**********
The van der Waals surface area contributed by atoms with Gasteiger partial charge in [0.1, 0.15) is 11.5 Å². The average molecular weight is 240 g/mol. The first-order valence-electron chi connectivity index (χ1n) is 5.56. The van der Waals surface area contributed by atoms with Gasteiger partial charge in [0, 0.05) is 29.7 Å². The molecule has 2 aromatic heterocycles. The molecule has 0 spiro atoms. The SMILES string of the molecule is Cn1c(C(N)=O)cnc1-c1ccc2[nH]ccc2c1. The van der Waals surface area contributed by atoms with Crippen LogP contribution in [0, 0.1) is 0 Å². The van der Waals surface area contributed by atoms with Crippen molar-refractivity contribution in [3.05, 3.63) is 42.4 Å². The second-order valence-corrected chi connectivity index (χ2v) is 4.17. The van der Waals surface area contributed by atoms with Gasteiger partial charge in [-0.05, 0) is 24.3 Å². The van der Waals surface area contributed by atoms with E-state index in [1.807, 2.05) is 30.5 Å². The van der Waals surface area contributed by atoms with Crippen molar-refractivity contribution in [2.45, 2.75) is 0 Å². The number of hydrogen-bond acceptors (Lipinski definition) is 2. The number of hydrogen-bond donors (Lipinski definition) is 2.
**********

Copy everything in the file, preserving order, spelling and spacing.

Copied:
The van der Waals surface area contributed by atoms with Gasteiger partial charge in [0.1, 0.15) is 11.5 Å². The average molecular weight is 240 g/mol. The first-order valence-electron chi connectivity index (χ1n) is 5.56. The van der Waals surface area contributed by atoms with Gasteiger partial charge in [0, 0.05) is 29.7 Å². The molecule has 2 aromatic heterocycles. The molecule has 0 spiro atoms. The SMILES string of the molecule is Cn1c(C(N)=O)cnc1-c1ccc2[nH]ccc2c1. The van der Waals surface area contributed by atoms with Crippen LogP contribution in [0, 0.1) is 0 Å². The van der Waals surface area contributed by atoms with Crippen molar-refractivity contribution in [3.05, 3.63) is 42.4 Å². The second-order valence-corrected chi connectivity index (χ2v) is 4.17. The van der Waals surface area contributed by atoms with Gasteiger partial charge in [-0.05, 0) is 24.3 Å². The van der Waals surface area contributed by atoms with E-state index in [1.807, 2.05) is 30.5 Å². The van der Waals surface area contributed by atoms with Crippen molar-refractivity contribution in [2.45, 2.75) is 0 Å². The number of hydrogen-bond acceptors (Lipinski definition) is 2. The number of hydrogen-bond donors (Lipinski definition) is 2.